Snap Inc. wants to be known as a camera company.
The developer of popular disappearing message app Snapchat has long shrugged off comparisons to social media rivals Facebook (FB) and Twitter (TWTR) , hoping to emphasize its visual-first approach to how we communicate and consume media. For a while, Snapchat was able to hide behind a smoke screen of mysteriousness to keep off competitors.
That all changed when Snap decided it would go public.
The company on Thursday publicly filed its long-awaited Form S-1 with the Securities and Exchange Commission, paving the way for an initial public offering expected in March that could value Snap at $20 billion to $25 billion. The filing provides an in-depth look into Snap's vision and operations, as well as a candid look at some of the substantial risks it could face once it begins trading on the New York Stock Exchange under ticker symbol "SNAP."
Investors already are curious as to how the camera company will keep up its rapidly surging revenue stream. Between 2015 and 2016, Snap's revenue shot up to $404.5 million from $58.7 million, according to the filing, even as losses grew from $372.9 million to $514.6 million.
The answer may already be out there, however. Studying some of Snapchat's latest features and its parent's acquisitions -- and adding a mild dose of speculation makes it abundantly clear -- Snap is becoming an augmented reality company (AR).
To see how, look no further than Snap Spectacles, or the lenses and filters that can be applied to photos and videos. Both integrate augmented reality technology, which in its simplest form involves applying computer-generated graphics, sounds or GPS data to a real-world environment. Snapchat's popular dog-ear filter is an example of AR, while Spectacles even have some hidden AR features baked into them.
When Snap released the $129.99 Spectacles last September, the glasses were widely perceived as a quirky, cool tech accessory that would make snapping easier. Experts have argued, however, that Spectacles are actually a resurrection of Google Glass, released by Alphabet's (GOOGL) Google unit in 2013. The high-tech headware was quietly killed off last year.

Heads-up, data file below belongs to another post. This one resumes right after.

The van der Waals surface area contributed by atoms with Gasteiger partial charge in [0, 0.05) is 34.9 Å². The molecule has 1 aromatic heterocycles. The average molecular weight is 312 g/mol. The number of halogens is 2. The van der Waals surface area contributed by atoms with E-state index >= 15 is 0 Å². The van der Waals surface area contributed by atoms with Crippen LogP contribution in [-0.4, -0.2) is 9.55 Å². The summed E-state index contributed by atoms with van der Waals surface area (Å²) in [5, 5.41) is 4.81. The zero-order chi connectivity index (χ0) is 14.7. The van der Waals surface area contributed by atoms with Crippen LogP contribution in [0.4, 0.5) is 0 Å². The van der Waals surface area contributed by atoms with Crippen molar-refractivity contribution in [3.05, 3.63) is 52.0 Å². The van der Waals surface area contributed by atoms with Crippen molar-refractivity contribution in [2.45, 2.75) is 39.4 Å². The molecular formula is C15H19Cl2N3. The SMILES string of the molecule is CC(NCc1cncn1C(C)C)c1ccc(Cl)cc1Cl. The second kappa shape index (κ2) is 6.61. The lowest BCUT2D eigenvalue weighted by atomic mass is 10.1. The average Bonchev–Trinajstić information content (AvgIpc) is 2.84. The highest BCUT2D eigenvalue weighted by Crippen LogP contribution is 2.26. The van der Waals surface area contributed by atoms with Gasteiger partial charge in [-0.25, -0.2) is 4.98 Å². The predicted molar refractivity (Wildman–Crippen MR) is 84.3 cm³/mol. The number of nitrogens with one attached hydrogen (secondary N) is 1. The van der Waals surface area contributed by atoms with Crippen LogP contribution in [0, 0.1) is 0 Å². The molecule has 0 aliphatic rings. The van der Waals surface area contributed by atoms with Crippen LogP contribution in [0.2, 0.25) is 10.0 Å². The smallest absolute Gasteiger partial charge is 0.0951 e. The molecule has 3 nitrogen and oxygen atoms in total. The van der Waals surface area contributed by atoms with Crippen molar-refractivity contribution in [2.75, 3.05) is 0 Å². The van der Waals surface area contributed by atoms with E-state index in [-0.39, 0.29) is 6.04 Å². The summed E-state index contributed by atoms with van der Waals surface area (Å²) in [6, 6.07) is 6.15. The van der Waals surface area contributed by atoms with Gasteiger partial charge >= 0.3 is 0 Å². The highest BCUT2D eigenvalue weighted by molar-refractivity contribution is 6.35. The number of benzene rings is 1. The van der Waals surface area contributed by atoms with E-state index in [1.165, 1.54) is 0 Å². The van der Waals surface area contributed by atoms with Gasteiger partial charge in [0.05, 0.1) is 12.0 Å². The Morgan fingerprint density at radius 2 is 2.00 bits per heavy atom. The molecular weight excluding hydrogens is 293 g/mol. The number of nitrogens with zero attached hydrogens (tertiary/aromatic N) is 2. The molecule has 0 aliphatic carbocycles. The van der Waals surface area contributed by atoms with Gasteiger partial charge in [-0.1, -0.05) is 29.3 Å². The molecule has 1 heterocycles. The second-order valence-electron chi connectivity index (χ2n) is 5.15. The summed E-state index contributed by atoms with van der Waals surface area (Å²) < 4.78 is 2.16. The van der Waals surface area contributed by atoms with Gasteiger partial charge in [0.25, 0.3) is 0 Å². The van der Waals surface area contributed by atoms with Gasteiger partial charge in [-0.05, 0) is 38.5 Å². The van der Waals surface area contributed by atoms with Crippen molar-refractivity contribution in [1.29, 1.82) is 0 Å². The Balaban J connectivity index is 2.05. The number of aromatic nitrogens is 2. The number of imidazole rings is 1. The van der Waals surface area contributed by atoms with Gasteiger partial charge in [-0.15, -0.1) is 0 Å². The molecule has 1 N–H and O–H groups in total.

Spectacles put augmented reality in the hands (or on the heads) of average consumers, while Google Glass mostly took off among Silicon Valley developers. Nintendo's (NTDOY) Pokemon Go also has raised consumer awareness of augmented reality tech.
"Spectacles are the best AR glasses available right now," said Lindsay Boyajian, chief marketing officer at Augment, which provides augmented reality technology solutions. "Users don't have to learn a lot of the gestures that Microsoft's (MSFT) HoloLens has or Google Glass had."
Snap Inc. is all about the AR
Several of Snap's recent acquisitions further point to the company's bigger ambitions for augmented reality. Snapchat reportedly purchased Israeli augmented reality startup Cimagine Media for $30 million to $40 million in December and is said to have acquired computer vision startup Seene last June. Seene uses face-scanning technology to transform 2-D images into 3-D images on a users' screen, a core function of augmented reality.
Snap representatives declined to confirm whether either of the rumored deals took place.
Song recognition app developer Shazam in December also announced a partnership with Snapchat that could show there's more to augmented reality than what's just in the camera.
"I think [with Shazam] what they've learned is that they're trying to prove that the app and the camera and the sensors can do more than capture images," said Cathy Boyle, a mobile analyst at eMarketer. "I think they're going to leverage more with the sensors on this device."
Snap also may end up embracing its inherently social media-like nature when it comes to augmented reality. Snapchat already registers things in real-world environments, such as a user's face captured by a smartphone camera. The advent of augmented reality could take that even further in a social sense, Boyajian said.
"Facial recognition could be huge for social," Boyajian noted. "[The sensors] could recognize your friend's face and then pull up their most recent Snapchat story. If you're walking around the street, maybe there's a billboard for CNN and you can pull up a CNN story on screen. It will be able to enhance the environment around you."
Those content partnerships that Snap has with media organizations also may hold the key to perhaps one of the most important elements of Snap's augmented reality future: how to monetize it.
"I think Snap's really the one that's monetizing most of AR," said Loup Ventures analyst Doug Clinton, formerly a tech analyst at Piper Jaffray. "All these branded advertisements, geotags, they realize there's huge potential there."
Snapchat said it generates "substantially all" of its revenue from advertising, adding that it made up 96% of its revenue in 2016. The company acknowledged that this heavy reliance could pose future risks, but it might also serve as a significant opportunity.
"Brands are still on the fence about AR -- some really see the potential and some don't," Clinton said. "But I think when you see those dollar numbers come out from Snap and how much money they've generated from AR, we'll see more brands go into AR advertising through Snap and more excitement around AR in general."